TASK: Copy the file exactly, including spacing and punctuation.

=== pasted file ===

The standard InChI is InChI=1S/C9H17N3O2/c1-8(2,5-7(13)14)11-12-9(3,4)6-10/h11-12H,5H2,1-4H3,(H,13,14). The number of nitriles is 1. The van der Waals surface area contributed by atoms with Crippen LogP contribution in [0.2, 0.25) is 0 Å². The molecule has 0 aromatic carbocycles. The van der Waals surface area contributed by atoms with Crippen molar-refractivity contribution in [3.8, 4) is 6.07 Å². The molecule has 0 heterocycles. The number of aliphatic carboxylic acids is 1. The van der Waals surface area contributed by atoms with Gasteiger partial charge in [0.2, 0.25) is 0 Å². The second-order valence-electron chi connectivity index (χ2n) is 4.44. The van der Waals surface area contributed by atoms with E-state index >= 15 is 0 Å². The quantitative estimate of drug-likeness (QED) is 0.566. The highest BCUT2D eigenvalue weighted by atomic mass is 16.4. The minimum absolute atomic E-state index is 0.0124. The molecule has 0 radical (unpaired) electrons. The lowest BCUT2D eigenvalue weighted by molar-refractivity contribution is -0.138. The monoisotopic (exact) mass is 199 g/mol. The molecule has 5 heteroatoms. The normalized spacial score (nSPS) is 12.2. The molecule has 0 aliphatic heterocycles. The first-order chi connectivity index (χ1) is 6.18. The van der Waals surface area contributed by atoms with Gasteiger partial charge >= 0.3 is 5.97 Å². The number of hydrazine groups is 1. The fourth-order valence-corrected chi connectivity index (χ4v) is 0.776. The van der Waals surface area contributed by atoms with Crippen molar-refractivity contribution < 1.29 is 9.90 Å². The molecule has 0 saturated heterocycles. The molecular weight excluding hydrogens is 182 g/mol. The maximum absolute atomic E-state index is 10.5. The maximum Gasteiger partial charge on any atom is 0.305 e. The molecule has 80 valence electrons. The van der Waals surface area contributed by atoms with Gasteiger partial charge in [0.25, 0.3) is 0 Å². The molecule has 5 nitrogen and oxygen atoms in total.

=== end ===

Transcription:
The standard InChI is InChI=1S/C9H17N3O2/c1-8(2,5-7(13)14)11-12-9(3,4)6-10/h11-12H,5H2,1-4H3,(H,13,14). The number of nitriles is 1. The van der Waals surface area contributed by atoms with Crippen LogP contribution in [0.2, 0.25) is 0 Å². The molecule has 0 aromatic carbocycles. The van der Waals surface area contributed by atoms with Crippen molar-refractivity contribution in [3.8, 4) is 6.07 Å². The molecule has 0 heterocycles. The number of aliphatic carboxylic acids is 1. The van der Waals surface area contributed by atoms with Gasteiger partial charge in [0.2, 0.25) is 0 Å². The second-order valence-electron chi connectivity index (χ2n) is 4.44. The van der Waals surface area contributed by atoms with E-state index >= 15 is 0 Å². The quantitative estimate of drug-likeness (QED) is 0.566. The highest BCUT2D eigenvalue weighted by atomic mass is 16.4. The minimum absolute atomic E-state index is 0.0124. The molecule has 0 radical (unpaired) electrons. The lowest BCUT2D eigenvalue weighted by molar-refractivity contribution is -0.138. The monoisotopic (exact) mass is 199 g/mol. The molecule has 5 heteroatoms. The normalized spacial score (nSPS) is 12.2. The molecule has 0 aliphatic heterocycles. The first-order chi connectivity index (χ1) is 6.18. The van der Waals surface area contributed by atoms with Gasteiger partial charge >= 0.3 is 5.97 Å². The number of hydrazine groups is 1. The fourth-order valence-corrected chi connectivity index (χ4v) is 0.776. The van der Waals surface area contributed by atoms with Crippen molar-refractivity contribution < 1.29 is 9.90 Å². The molecule has 0 saturated heterocycles. The molecular weight excluding hydrogens is 182 g/mol. The maximum absolute atomic E-state index is 10.5. The maximum Gasteiger partial charge on any atom is 0.305 e. The molecule has 80 valence electrons. The van der Waals surface area contributed by atoms with Gasteiger partial charge in [0.25, 0.3) is 0 Å². The molecule has 5 nitrogen and oxygen atoms in total.